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Virginia Divorce Procedure

Virginia uncontested divorce Procedure

I. Eligibility

Is the couple married?

Does at least one of the two wish a divorce?

Has at least one of the two lived in Virginia for at least 6 months prior to the divorce?

If the answer to any of the three questions is no, Divorce cannot be granted in Virginia until and unless all three conditions are met.

If the answer to all three questions is yes proceed to #II

II. Type of Divorce

A. An uncontested divorce is one in which:

The grounds for an uncontested divorce are separation for the statutory period (no-fault),

  1. If the couple has lived one year separate and apart. or
  2. If there are no children from the union and the couple have lived separate and apart for 6 months and there is a signed separation agreement described more fully in Virginia Code § 20-121.02; and

B. All of the issues have been agreed to by the parties;

C. Child support, spousal support, custody, and/or visitation is either

  1. Not Requested; or
  2. agreed in a written and signed agreement,
  3. and both parties have signed the final divorce decree.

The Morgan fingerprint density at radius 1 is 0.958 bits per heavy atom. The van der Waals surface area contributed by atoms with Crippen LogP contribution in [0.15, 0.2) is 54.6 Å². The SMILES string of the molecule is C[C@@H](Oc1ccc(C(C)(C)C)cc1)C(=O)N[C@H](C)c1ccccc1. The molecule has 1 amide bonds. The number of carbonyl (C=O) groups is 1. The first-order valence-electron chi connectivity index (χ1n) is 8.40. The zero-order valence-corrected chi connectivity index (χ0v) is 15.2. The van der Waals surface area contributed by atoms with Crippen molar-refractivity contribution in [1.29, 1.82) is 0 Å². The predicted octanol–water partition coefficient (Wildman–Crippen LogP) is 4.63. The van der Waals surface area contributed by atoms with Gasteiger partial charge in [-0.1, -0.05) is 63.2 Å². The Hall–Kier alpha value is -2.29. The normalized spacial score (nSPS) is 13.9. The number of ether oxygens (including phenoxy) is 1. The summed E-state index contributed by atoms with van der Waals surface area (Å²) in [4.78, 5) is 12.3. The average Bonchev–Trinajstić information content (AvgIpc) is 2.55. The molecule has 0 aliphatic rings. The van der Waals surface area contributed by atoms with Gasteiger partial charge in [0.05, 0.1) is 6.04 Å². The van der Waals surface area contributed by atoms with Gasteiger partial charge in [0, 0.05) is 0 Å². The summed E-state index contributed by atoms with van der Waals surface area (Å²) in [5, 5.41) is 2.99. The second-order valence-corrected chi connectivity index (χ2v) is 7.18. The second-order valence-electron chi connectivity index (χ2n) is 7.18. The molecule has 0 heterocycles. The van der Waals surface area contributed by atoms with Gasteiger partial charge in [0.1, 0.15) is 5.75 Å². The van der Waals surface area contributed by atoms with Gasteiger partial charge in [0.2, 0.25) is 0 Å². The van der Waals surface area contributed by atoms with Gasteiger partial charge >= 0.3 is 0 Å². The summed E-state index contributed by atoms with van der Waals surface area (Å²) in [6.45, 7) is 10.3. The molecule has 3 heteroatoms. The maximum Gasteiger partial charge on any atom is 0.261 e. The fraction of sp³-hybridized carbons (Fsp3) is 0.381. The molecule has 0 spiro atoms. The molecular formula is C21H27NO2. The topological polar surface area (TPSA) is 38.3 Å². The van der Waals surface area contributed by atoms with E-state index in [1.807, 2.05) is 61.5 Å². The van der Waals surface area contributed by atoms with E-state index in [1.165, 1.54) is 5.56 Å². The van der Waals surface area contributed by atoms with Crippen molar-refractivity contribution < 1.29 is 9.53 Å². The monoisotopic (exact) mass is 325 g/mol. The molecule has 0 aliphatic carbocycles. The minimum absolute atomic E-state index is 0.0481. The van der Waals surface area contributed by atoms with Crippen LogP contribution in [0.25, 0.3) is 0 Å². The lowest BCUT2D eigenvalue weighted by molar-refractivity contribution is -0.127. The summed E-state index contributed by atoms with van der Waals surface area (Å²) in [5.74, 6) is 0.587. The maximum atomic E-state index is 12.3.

B. If the couple can not meet the above conditions then a contested or fault based divorce is in view.

Setting the hearing

Who can hear an uncontested or no-fault divorce?

A.. The parties may elect to have the case heard by a judge

To have the case heard by a judge, the parties must comply with the following requirements:

  1. If the defendant has made an appearance, the Decree of Reference shall be endorsed by all counsel of record and any pro se party or notice must be given as required by Supreme Court Rule 1:13.
  2. If the defendant has executed a waiver or failed to enter an appearance after proper service, the complainant may submit the decree of reference without defendant’s endorsement.
Requirements to have uncontested divorce hearing before a judge
  1. File and serve the Bill of complaint
  2. Wait until the time to answer has passed or the defendant has answered or filed a waiver.
  3. Request a hearing by filing in the Clerk’s Office a Hearing Request. The moving party then sends a copy of the Hearing Request to the other party or counsel.

The following documents must be submitted with the Hearing Request:

  1. The original divorce decree and two copies signed by both parties, if required. NOTE: The signature of a party who is legally entitled to notice is not required if the party is served with notice of the hearing and a copy of the proposed divorce decree.